On arrogance and second hand literary wisdom

imageSince Colin Berry found it necessary to question the accuracy of a quotation by someone else by actually saying . . .

Goodnight David Goulet. I suggest you go away and do your homework – thoroughly, before pitting me against your second hand literary wisdom.

. . . I will take the opportunity to question a quotation Colin has used a couple of times. I wasn’t going to say anything. I do like the quote. I do hope William F. Buckley actually used these words; for I want to use them and attribute them to him. I won’t go so far, however, as to say Buckley didn’t say:

In short form:

  • “The purpose of an open mind is to close it . . .”

In long form:

  • “The purpose of an open mind is to close it, on particular subjects. If you never do — you’ve simply abdicated the responsibility to think.”

He must of said it, right? But Wikiquote, a Wikipedia affiliated project and the online bible of such things, is in the process of purging the quote for lack of a definitive source. But there is hope. Colin do you have a reference? I’ll even update Wikiquote or let you have the honor.

Is it perhaps an internet inspired adaption of the this quote by the Catholic apologist, G. K. Chesterton who wrote:

The object of opening the mind, as of opening the mouth, is to shut it again on something solid.

— Autobiography. Collected Works Vol. 16, p. 212

Perhaps Buckley “borrowed” the words and swizzled them and the meaning. I don’t know. I hope I’m wrong and that along with David I merely suffer from “second hand literary wisdom.”

Anyway, Colin, there was a better way to offer a correction to someone. I don’t want things spinning out of control again.

6 thoughts on “On arrogance and second hand literary wisdom”

  1. When things are perceived as “spinning out of control” due to anything I have said in the course of free-flowing debate, I simply take my leave until tempers have cooled. Goodnight.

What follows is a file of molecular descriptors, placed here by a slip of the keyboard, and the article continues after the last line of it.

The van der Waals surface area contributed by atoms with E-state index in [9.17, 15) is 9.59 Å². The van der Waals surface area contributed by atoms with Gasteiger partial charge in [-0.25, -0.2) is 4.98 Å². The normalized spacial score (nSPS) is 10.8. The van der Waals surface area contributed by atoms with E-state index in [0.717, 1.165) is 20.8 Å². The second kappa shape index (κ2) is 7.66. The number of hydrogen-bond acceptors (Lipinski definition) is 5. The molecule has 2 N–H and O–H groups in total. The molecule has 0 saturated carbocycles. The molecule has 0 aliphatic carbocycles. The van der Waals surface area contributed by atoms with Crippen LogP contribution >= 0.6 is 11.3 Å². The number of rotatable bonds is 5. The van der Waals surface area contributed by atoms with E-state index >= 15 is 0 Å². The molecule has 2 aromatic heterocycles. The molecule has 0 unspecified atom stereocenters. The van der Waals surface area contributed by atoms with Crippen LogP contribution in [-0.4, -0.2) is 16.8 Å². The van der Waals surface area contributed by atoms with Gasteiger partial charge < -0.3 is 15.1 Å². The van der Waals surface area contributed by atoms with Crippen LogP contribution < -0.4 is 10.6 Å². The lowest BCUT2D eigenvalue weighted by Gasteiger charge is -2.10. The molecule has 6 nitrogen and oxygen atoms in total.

2. PS: And I frankly don’t give a tinker’s cuss as to who said it, or who didn’t say it, or may have said it, or who was or was not misquoted. It’s quite frankly one of the the finest quotes I have ever encountered.

    Why? Because it guarantees transparency. And if there’s one thing notably absent in the Shroudology literature, it is scientific transparency.

    Maybe that’s what attracted this retired science bod to Shroudology it in the first place – the lack of transparency…the disingenuous manipulation of words and syntax, the rotten whiff of bent science..

  3. “I will not go quietly into the night…”:
    A misquote from the great Welsh poet Dylan Thomas 1914-1953, best known for his brilliant classic radio play “Under Milk Wood’, a day in the life of a small Welsh village. I first encountered UMW on an LP, as a young student around 1960, have since read the script often, participated in several theatre group readings, and at the slightest provocation will replay my copies of the full text with Richard Burton as Reader 1. Thomas himself led a somewhat dissolute life-style, eventually dying of alcohol poisoning in New York, having just turned 39. His inability to deal with his Inland Revenue problems plagued him for most of his life, and compounded his chronic alcoholism.

    Dylan Thomas wrote the poem “Do Not Go Gentle Into That Good Night”, with its echoing refrain, “Rage, rage against the dying of the light” when his father was being afflicted with the onset of blindness. The dying of the light is a reference to darkness and being blind. A degree of blindness may occasionally affect more than just a few of us.

    Do not go gentle into that good night,
    Old age should burn and rave at close of day;
    Rage, rage against the dying of the light.

    Though wise men at their end know dark is right,
    Because their words had forked no lightning they
    Do not go gentle into that good night.

    Good men, the last wave by, crying how bright
    Their frail deeds might have danced in a green bay,
    Rage, rage against the dying of the light.

    Wild men who caught and sang the sun in flight,
    And learn, too late, they grieve it on its way,
    Do not go gentle into that good night.

    Grave men, near death, who see with blinding sight
    Blind eyes could blaze like meteors and be gay,
    Rage, rage against the dying of the light.

    And you, my father, there on the sad height,
    Curse, bless, me now with your fierce tears, I pray.
    Do not go gentle into that good night.
    Rage, rage against the dying of the light.
    Dylan Thomas ~1951

    1. It’s surely about death, impending death, even if his father’s death was preceded by blindness (which I have no reason to doubt). One might be able to postpone death through sheer will power, but one can hardly say the same for blindness.

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